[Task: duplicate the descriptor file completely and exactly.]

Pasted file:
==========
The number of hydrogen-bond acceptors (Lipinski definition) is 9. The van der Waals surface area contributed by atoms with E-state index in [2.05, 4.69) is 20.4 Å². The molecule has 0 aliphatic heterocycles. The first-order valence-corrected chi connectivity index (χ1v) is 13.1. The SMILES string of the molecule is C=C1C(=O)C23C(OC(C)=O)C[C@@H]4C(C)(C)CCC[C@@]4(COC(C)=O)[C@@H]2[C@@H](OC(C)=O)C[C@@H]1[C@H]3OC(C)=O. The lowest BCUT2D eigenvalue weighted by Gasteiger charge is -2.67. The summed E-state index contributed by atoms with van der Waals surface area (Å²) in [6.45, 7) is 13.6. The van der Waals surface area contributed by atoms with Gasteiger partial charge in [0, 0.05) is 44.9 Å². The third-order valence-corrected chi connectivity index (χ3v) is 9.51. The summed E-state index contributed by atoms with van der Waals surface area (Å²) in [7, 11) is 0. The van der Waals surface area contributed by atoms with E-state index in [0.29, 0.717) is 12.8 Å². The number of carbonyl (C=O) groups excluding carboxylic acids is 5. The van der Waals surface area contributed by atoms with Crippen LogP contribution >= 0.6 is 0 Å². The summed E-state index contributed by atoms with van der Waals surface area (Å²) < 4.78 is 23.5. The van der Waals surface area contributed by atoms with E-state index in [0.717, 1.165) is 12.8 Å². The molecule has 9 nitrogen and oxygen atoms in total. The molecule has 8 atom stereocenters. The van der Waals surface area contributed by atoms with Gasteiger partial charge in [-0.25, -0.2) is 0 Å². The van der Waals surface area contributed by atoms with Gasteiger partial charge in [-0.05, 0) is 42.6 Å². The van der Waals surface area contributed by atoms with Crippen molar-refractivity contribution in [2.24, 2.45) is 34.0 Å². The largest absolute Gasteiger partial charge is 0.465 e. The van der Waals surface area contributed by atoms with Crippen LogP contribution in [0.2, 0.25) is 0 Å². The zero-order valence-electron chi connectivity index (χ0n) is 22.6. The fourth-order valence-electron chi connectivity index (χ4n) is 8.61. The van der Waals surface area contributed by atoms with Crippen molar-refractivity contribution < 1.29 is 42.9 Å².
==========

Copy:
The number of hydrogen-bond acceptors (Lipinski definition) is 9. The van der Waals surface area contributed by atoms with E-state index in [2.05, 4.69) is 20.4 Å². The molecule has 0 aliphatic heterocycles. The first-order valence-corrected chi connectivity index (χ1v) is 13.1. The SMILES string of the molecule is C=C1C(=O)C23C(OC(C)=O)C[C@@H]4C(C)(C)CCC[C@@]4(COC(C)=O)[C@@H]2[C@@H](OC(C)=O)C[C@@H]1[C@H]3OC(C)=O. The lowest BCUT2D eigenvalue weighted by Gasteiger charge is -2.67. The summed E-state index contributed by atoms with van der Waals surface area (Å²) in [6.45, 7) is 13.6. The van der Waals surface area contributed by atoms with Gasteiger partial charge in [0, 0.05) is 44.9 Å². The third-order valence-corrected chi connectivity index (χ3v) is 9.51. The summed E-state index contributed by atoms with van der Waals surface area (Å²) in [7, 11) is 0. The van der Waals surface area contributed by atoms with E-state index in [0.29, 0.717) is 12.8 Å². The number of carbonyl (C=O) groups excluding carboxylic acids is 5. The van der Waals surface area contributed by atoms with Crippen LogP contribution >= 0.6 is 0 Å². The summed E-state index contributed by atoms with van der Waals surface area (Å²) < 4.78 is 23.5. The van der Waals surface area contributed by atoms with E-state index in [0.717, 1.165) is 12.8 Å². The molecule has 9 nitrogen and oxygen atoms in total. The molecule has 8 atom stereocenters. The van der Waals surface area contributed by atoms with Gasteiger partial charge in [-0.25, -0.2) is 0 Å². The van der Waals surface area contributed by atoms with Gasteiger partial charge in [-0.05, 0) is 42.6 Å². The van der Waals surface area contributed by atoms with Crippen molar-refractivity contribution in [2.24, 2.45) is 34.0 Å². The largest absolute Gasteiger partial charge is 0.465 e. The van der Waals surface area contributed by atoms with Crippen LogP contribution in [0.2, 0.25) is 0 Å². The zero-order valence-electron chi connectivity index (χ0n) is 22.6. The fourth-order valence-electron chi connectivity index (χ4n) is 8.61. The van der Waals surface area contributed by atoms with Crippen molar-refractivity contribution < 1.29 is 42.9 Å².